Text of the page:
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Food Labelling

What legislation regulates the labelling of food?
What are the compulsory labelling requirements for any pre-packed food product?
Must all ingredients of a food product be listed on the label?
Do I have to put nutrition information on my product label?
What is the legislation covering claims made on food labels? 

What legislation regulates the labelling of food?  

The general labelling of foodstuffs is controlled under Directive 2000/13/EC on the labelling, presentation and advertising of foodstuffs, as amended. This legislation is transposed into Irish law by European Communities (Labelling, Presentation and Advertising of Foodstuffs) Regulations 2002 (S.I. No. 483 of 2002)

 See further information on this legislation 

New Food Information Regulation 1169/2011/EU replaces the current labelling rules and will apply from 13th December 2014, with some exceptions. Food business operators should make themselves aware of the changes that will come about as a result of this new legislation. Read more on the new Food Information Legislation   

What are the compulsory labelling requirements for any pre-packed food product?  

The following mandatory information must appear on the packaging of a pre-packed food or on a label attached:

  • The name under which the product is sold*
  • The list of ingredients
  • The quantity of certain ingredients (QUID)
  • The net quantity*
  • The date of minimum durability*
  • Any special storage instructions or conditions of use
  • The name or business name and address of the manufacturer or packager, or a seller within the European Union
  • Place of origin of the foodstuff if its absence might mislead the consumer to a material degree
  • Instructions for use where necessary
  • Beverages with more than 1.2% alcohol must declare their actual alcoholic strength*
    *The name of the food, the date of minimum durability and the net quantity must appear on the food label in the same field of vision.

See further information on the date of minimum durability and shelf-life determination 

The legislation sets out a number of derogations to labelling the above compulsory requirements. These derogations are highlighted in our labelling report 'The Labelling of Food in Ireland 2007'.

Must all ingredients of a food product be listed on the label?  

Yes, with very few exceptions, all ingredients must be listed on the label, as required by Directive 2003/89/EC, which amends Directive 2000/13/EC on the labelling, presentation and advertising of foodstuffs.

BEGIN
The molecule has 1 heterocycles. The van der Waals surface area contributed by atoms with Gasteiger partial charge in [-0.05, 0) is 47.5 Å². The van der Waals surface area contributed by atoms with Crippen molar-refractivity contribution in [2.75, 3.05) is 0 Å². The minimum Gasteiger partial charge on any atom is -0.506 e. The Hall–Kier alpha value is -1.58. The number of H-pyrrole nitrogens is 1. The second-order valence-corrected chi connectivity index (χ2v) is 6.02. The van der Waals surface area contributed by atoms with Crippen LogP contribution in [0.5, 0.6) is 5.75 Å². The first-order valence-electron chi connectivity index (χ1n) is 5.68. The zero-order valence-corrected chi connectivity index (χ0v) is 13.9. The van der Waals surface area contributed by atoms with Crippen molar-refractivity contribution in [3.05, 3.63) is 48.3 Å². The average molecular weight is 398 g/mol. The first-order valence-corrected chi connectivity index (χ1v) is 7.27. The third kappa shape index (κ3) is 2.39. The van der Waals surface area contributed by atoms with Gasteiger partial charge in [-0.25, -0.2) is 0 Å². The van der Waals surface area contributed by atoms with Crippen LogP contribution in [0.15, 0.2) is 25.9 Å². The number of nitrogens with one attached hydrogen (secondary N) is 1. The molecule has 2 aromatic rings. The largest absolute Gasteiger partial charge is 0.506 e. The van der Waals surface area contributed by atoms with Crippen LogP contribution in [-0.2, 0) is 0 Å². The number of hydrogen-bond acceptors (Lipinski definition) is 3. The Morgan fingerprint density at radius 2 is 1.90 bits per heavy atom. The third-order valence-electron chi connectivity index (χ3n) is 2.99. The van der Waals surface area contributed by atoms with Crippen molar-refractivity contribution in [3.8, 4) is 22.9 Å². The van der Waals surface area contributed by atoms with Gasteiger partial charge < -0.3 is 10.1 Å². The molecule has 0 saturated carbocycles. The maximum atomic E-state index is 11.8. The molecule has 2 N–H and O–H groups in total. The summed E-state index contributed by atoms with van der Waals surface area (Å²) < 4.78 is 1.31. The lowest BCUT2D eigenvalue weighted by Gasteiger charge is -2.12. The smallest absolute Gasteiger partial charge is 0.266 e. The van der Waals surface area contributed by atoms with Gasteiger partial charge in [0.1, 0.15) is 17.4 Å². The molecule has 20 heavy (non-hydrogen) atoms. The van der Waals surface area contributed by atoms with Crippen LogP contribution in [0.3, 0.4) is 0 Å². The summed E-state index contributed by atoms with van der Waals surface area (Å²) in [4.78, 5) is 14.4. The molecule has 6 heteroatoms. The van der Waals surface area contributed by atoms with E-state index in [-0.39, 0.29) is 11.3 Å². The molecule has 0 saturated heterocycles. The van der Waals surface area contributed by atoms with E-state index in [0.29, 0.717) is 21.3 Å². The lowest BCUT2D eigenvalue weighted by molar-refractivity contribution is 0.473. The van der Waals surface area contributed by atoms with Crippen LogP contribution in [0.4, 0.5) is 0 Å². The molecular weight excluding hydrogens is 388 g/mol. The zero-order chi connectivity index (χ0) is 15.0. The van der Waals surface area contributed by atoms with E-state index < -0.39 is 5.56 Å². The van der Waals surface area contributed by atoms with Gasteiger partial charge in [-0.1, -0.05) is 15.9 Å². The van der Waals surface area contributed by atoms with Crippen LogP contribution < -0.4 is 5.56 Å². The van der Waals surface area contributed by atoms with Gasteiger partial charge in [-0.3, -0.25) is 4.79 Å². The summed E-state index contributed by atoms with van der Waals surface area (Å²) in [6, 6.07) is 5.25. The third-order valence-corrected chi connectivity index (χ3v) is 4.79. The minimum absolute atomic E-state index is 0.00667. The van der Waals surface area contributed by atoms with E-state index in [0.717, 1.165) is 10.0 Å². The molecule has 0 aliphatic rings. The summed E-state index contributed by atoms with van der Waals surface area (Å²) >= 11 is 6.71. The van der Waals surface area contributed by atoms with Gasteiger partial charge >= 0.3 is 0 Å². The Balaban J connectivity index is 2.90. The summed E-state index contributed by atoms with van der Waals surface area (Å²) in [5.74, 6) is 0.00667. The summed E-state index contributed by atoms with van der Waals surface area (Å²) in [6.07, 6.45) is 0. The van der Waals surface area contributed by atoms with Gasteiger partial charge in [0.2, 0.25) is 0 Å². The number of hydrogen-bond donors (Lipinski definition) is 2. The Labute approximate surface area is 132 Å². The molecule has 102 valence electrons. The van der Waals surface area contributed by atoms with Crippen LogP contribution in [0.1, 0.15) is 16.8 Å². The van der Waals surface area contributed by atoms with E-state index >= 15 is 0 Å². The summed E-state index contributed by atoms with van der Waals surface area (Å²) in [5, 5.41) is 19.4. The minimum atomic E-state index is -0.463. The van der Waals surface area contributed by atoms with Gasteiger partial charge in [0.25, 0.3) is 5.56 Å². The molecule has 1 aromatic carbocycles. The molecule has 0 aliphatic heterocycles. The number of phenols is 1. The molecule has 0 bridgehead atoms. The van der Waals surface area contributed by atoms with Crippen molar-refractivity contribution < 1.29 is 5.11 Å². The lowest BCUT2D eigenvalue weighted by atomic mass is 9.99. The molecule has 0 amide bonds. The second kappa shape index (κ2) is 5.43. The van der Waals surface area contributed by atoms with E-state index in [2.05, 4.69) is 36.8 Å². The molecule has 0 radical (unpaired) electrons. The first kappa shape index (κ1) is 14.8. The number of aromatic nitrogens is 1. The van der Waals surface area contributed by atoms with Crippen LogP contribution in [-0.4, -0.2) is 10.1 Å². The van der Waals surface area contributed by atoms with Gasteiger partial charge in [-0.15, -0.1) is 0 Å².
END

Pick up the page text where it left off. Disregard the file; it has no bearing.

Exceptions to these requirements are as follows:

  • where the composition of the compound ingredient is defined under Community legislation (e.g. jam, chocolate) and the compound ingredient constitutes less than 2% of the finished product. However, this does not apply to additives;
  • for compound ingredients consisting of mixtures of herbs and spices that constitute less than 2% of the finished product, with the exception of additives;
  • where the compound ingredient is a foodstuff for which a list of ingredients is not required under Community legislation.

However, any ingredient used in the production of a foodstuff and still present in the finished product, even if in altered form, and listed in Annex IIIa of the Directive (i.e. list of allergenic ingredients) must be indicated on the label with a clear reference to the name of the ingredient.

See further information on labelling of allergens 

Do I have to put nutrition information on my product label?  

No. Nutrition information is only required where a nutrition claim is made e.g. ‘low in fat’ ‘high in fibre’ etc. Directive 90/496/EC on nutrition labelling for foodstuffs details the format required for the presentation of nutrition information on a label.Nutrition information will either appear in Group 1 or Group 2 format depending on the nutrients for which the claim is made.

Group 1 format provides information on Energy (kj/kcal), protein, carbohydrate and fat. Group 2 format provides information on Energy kj/kcal), protein, fat, saturates, carbohydrates, sugars, fibre and sodium.

Additional information may be provided on the label for amounts of one or more of the following: starch, polyols, monounsaturates, poyunsaturates, cholesterol, vitamins and minerals (listed in the Annex to the Directive). However, where a nutritional claim is made about one of these nutrients, they must be declared in the nutrition information table.

All information must be given per 100g of product but can also, in addition, be given per serving.

In order for information on vitamins and minerals to be provided, they must be present in the product in significant amounts i.e. greater than 15% RDA per 100g or 100ml of product (as listed in Direcitve 90/496/EC), and an indication of the percentage RDA provided must be given.

Note: The presentation of nutrition information will change under the new Food Information for Consumers Regulation. Read more 

What is the legislation covering claims made on food labels?  

Regulation (EC) No 1924/2006 on nutrition and health claims made on foods marketed within the European Union, covers claims made on foods, food supplements, foods for particular nutritional uses (PARNUTS), natural mineral waters and water intended for human consumption.

This legislation sets out conditions for the use of nutrition and health claims. In addition, any food business operator wishing to use a health claim must apply for authorisation. Details of this authorisation process and further information on this Regulation can be found in our Nutrition and Health Claims section

Last reviewed: 29/5/2013

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